Antarctic cyclist Eric Larsen took advantage of a brief break in the coastal fog to fly into Hercules Inlet on Thursday, completing the last leg of a long journey just to begin his ride toward the South Pole.
“The last week has been very intense with prep and getting the bike ready,” said Larsen’s technology advisor, Tim Harincar, who accompanied him to Punta Arenas, Chile. “The bike prep included repacking all the bearings and wheels with a light coat of teflon grease that has a -65F rating. Wheels and tires were separated for transport, and the rear derailleur removed. We just didn’t want the chance of it breaking (though a spare is along to the start, but is being left behind at base camp.) Once we arrived in Punta, out hotel room at the Condor became a bike shop. We fitted the racks, mated the (tires) to the rims, removed the rear brake, added three fixed camera mounts, a compass mount, and a host of smaller things.”
Harincar and Larsen test-loaded the bike with ten days worth of food to form a rough idea of the weight and bulk that Larsen will have to maneuver during his journey. They estimated the loaded Surly Moonlander came in just under a hundred pounds, although they were not able to weigh it. Larsen will begin his ride with about ten days worth of supplies, and plans to refill at a base that is roughly halfway to the pole.
While waiting out the weather delay at a camp on Union Glacier, Larsen said he wrestled with stress and doubt about the ride. The months of preparations, his family in Colorado, the expanse of white landscape in front of him, and the weight of what he was about to attempt settled in like an ice fog. In an effort to calm his swirling anxieties, he loaded up his bike and set out on the packed snow for a spin around the base.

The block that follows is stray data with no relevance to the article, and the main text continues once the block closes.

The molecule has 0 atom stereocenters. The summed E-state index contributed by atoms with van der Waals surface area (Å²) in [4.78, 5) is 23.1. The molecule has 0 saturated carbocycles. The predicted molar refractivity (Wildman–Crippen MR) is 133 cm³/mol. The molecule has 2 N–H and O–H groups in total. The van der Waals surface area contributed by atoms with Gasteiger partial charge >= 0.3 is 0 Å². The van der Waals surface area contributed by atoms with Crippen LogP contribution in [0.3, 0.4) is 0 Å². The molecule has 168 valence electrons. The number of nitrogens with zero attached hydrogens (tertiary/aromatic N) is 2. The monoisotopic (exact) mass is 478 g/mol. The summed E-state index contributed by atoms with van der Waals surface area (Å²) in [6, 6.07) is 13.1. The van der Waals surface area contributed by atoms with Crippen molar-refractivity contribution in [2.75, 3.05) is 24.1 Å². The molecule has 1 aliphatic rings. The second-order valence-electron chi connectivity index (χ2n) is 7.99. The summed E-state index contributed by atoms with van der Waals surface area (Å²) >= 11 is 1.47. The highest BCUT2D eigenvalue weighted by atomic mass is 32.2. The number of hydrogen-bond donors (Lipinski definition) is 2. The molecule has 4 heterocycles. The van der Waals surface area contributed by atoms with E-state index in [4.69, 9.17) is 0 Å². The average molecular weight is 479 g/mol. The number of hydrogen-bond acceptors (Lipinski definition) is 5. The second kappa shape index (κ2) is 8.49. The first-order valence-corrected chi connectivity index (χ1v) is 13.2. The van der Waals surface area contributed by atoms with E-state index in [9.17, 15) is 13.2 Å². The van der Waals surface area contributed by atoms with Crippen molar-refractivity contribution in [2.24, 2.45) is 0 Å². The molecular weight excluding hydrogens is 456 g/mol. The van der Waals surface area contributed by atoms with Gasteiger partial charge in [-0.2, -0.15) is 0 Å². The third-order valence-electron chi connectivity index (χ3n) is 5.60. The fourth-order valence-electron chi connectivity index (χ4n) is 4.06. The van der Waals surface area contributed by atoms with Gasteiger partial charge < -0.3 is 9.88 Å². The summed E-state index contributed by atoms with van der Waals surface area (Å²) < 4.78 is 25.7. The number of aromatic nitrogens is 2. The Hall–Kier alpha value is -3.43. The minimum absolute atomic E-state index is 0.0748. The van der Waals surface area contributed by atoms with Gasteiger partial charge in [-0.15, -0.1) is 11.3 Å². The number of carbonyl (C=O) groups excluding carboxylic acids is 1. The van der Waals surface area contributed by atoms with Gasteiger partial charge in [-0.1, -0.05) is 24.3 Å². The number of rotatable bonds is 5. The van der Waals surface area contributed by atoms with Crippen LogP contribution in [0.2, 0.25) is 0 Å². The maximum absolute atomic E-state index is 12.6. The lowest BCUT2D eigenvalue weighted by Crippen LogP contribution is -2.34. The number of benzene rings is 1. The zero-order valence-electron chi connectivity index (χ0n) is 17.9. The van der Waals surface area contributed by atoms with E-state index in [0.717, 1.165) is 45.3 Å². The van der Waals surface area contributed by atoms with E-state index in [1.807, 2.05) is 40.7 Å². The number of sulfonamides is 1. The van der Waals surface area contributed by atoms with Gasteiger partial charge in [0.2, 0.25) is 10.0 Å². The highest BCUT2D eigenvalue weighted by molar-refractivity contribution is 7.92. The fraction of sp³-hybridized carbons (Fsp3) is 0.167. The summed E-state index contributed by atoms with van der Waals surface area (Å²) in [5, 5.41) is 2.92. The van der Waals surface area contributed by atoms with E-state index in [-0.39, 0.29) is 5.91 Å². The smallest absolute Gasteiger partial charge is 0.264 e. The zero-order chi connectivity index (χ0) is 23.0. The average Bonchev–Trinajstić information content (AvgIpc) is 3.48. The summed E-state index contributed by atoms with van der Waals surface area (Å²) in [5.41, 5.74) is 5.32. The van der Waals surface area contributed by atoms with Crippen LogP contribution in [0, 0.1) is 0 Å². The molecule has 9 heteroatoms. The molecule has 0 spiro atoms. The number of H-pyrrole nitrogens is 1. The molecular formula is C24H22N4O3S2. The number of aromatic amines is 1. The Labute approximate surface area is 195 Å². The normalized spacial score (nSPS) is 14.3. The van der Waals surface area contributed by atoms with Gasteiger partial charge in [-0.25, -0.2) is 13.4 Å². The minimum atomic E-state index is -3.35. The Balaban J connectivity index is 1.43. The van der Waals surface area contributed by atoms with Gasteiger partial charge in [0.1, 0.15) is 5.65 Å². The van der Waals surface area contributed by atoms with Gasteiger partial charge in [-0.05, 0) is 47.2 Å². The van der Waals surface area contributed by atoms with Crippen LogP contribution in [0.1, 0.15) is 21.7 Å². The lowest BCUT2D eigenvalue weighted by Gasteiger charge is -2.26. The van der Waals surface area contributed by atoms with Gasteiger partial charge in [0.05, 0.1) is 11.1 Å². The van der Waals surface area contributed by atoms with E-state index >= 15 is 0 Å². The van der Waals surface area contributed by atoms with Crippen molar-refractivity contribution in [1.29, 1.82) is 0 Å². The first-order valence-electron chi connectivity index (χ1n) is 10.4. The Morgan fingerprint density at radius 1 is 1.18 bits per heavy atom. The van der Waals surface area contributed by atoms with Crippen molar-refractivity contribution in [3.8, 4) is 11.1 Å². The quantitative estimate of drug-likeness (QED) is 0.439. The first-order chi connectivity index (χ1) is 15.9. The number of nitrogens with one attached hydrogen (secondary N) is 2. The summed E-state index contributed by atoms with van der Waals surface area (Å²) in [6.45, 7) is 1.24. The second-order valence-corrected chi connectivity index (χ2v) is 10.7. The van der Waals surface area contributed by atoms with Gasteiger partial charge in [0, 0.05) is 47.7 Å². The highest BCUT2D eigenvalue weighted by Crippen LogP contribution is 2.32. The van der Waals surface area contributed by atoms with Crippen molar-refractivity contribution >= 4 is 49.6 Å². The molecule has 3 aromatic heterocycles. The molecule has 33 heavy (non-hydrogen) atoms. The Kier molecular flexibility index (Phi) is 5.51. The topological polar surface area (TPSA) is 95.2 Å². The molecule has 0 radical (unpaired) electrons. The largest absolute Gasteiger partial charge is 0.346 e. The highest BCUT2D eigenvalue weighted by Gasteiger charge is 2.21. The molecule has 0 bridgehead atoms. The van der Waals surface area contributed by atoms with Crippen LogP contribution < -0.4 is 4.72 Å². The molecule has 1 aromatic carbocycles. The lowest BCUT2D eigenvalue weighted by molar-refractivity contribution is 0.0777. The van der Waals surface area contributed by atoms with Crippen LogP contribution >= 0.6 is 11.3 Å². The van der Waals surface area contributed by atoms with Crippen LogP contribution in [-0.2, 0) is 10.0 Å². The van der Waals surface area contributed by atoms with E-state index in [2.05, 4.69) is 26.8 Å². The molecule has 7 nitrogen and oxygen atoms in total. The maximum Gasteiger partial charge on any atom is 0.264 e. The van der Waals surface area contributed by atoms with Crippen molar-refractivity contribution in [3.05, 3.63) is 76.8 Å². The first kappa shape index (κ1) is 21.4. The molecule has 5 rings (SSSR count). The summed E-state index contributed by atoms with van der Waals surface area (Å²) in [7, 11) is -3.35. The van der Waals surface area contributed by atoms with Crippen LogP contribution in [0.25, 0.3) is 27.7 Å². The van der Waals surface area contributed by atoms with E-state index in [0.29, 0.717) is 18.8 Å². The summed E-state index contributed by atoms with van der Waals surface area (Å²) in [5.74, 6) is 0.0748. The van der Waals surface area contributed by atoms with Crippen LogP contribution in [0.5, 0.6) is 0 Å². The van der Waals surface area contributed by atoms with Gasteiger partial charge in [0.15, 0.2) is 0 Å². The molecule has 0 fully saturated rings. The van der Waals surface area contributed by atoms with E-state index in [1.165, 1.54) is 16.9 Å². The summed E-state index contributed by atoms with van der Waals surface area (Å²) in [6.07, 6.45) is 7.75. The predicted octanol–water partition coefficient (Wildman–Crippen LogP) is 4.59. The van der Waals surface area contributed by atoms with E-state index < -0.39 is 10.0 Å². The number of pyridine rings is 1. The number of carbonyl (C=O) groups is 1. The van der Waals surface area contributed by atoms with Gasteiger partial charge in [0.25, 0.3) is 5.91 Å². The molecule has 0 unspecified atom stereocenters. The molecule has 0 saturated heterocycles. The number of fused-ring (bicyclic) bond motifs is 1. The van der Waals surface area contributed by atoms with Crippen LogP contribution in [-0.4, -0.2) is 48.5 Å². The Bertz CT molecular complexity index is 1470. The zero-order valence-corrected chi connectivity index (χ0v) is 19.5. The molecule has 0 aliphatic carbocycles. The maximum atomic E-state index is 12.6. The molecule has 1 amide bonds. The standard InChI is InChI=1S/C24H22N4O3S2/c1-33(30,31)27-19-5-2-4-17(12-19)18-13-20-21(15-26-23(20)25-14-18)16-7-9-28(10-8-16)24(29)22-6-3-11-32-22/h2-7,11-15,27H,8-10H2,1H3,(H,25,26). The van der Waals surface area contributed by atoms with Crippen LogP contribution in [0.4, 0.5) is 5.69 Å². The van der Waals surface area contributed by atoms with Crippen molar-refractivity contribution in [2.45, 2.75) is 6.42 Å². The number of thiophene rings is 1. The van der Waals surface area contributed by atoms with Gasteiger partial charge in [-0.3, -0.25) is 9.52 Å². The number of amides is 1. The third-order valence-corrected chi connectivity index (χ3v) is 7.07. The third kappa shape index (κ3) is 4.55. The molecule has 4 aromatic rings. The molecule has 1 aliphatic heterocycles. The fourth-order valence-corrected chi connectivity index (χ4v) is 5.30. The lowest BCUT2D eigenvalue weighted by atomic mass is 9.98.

“Moving was the only thing that seemed to ease my mind,” he said. “The stress of organizing, planning and preparing for this trip had reached a peak, and given the option, I may have pulled the plug then and there. It would be one thing simply skiing to the pole (something I have done several times) but biking nearly 750 miles involves so many more variables. ‘What am I doing here.’ I thought to myself over and over. Self doubt is my most enduring expedition partner.”
Larsen woke up the following day feeling a sense of peace about the unknowns, and set to making last-minute preparations in his gear. He practiced replacing his panniers, and tied lanyards to his ThermaRest, shovel and sleeping bag so they wouldn’t fall off the racks. “The wind here can be brutal on a good day, so keeping track of this equipment is critical to my survival here,” he said.
The wind is a big factor in the CycleSouth bike expedition. Antarctic winds typically blow from the polar plateau in the interior of the continent, toward the coastline. The altitude at the pole is about 10,000 feet above sea level; as cold air pools in the interior, it begins to slide downhill toward the coast, with few landmasses to get in its way. In other words, the wind almost always blows north — and, when pedaling south, is almost always a headwind.
“One idea i had for him in regard to getting this vehicle rolling was to always start off going down wind, then making a loop back around into the wind, rather than trying to start from zero with a headwind,” Harincar said. “An interesting part of this trip will be to see what sort of daily system Eric is able to work out to deal with these specific Antarctica challenges.”
If Larsen can reach the pole within his 22-day schedule, he plans to turn around and pedal back toward Hercules Inlet for a complete out-and-back journey. So if all goes well, he’ll be able to enjoy the rewards of a 750-mile climb into the fierce wind — downhill, with a tailwind.
Check Larsen’s latest position at this link.
More on the journey: